December 3, 2001 4:55 PM PST

U.S. ban lifted on Inmarsat

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Once banned from selling wireless phone service in the United States, the sky is no longer the limit for Inmarsat Ventures.

Several U.S. government agencies formed the global satellite phone company decades ago to create and launch satellites, then they sold it off piecemeal to private businesses. Some lawmakers felt these roots gave Inmarsat an unfair competitive advantage, and the company was banned from selling service in the United States under a law passed last year.

But the company announced Monday that it will now sell service in the United States, thanks to a Federal Communications Commission stamp of approval. The FCC is lifting the ban because of Inmarsat's ongoing work to privatize, according to a November statement.

Inmarsat will be using Comsat Mobile, based in Washington, D.C., and Canadian firm Stratos Mobile to sell high-speed wireless Net service mainly to businesses in the United States, according to Perry Melton, Inmarsat vice president for strategic development. Inmarsat sells the phones needed to access its wireless Net service, which is about five to six times faster than Net access over a typical cell phone.

Companies already using Inmarsat's service, such as U.S.-based John Deere Worldwide, couldn't until Monday use the system in the United States. Instead these companies used it for international operations.

Inmarsat's entry into the United States comes at a time when other U.S. satellite phone companies such as Iridium and Globalstar Telecommunications are enjoying a rare stretch of success.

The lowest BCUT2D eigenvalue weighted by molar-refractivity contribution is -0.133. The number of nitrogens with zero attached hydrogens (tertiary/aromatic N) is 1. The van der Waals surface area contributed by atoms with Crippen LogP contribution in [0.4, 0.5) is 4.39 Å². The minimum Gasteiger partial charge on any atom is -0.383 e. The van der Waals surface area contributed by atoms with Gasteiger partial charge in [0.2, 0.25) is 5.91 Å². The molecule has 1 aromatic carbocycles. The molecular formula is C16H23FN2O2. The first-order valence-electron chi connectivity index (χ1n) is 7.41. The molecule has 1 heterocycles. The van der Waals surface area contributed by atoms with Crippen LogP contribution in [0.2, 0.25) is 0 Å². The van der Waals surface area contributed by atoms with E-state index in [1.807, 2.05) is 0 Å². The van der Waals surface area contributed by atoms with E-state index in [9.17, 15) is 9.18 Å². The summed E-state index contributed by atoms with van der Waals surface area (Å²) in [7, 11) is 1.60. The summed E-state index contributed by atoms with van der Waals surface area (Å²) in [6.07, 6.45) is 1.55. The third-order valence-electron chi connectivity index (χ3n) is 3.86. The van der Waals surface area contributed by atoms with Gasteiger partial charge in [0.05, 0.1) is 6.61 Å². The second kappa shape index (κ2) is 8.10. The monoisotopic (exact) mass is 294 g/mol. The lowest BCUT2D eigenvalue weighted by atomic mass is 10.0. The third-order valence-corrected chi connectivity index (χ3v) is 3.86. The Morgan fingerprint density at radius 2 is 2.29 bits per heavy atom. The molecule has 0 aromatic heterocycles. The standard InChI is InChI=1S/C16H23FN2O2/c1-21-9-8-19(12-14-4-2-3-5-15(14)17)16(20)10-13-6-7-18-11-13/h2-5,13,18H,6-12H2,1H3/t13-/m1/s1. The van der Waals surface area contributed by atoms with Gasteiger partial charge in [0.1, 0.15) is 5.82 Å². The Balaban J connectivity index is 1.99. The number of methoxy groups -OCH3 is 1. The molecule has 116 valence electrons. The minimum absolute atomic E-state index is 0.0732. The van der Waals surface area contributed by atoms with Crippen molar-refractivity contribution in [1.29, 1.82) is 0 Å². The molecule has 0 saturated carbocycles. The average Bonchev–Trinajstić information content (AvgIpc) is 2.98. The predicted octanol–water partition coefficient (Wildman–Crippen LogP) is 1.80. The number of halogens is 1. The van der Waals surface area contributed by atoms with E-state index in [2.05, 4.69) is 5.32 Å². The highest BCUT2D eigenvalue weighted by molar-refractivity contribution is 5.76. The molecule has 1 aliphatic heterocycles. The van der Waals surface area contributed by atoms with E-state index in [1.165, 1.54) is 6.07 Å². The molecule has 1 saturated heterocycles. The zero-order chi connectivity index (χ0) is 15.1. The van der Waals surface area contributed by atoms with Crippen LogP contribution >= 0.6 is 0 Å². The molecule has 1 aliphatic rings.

The Sept. 11 attacks have created new interest in satellite phones because many of the cellular networks were left either damaged or so overwhelmed with calls that they crashed.

"It's unfortunate, but the events of Sept. 11 started to make people aware of the need for an alternate network they can use," Melton said.

Satellite phones use orbiting satellites for a network. The calls travel from the phone to the satellite, then to the appropriate person. Cell phones route calls using a series of antennas placed on buildings or light towers.

Though satellite phones rarely experience the dropped calls or lost e-mail that cell phone users complain about, the comparatively bulky handsets and expensive calls--about $6 a minute--had kept many people from choosing satellite service.

This, combined with the high cost of keeping satellites in orbit, had plunged the two major U.S. satellite phone companies into financial trouble. Iridium has just recently emerged from bankruptcy under new ownership and plans to relaunch the service. Globalstar just announced in November it is in the middle of a financial restructuring.

Inmarsat, which has a network of nine satellites, has so far escaped the financial turmoil of its competitors, though until recently it had found a foe in the U.S. government.

The Open-Market Reorganization for the Betterment of Telecommunications Act, passed last year, required Inmarsat to have an initial public offering by Dec. 31 and get FCC approval before it could conduct business in the United States, among other requirements.

The FCC in November said it would allow Inmarsat to do business without an IPO, but only if a Dec. 31, 2001, date were delayed. In the past two weeks, President George Bush extended that deadline one year.

 

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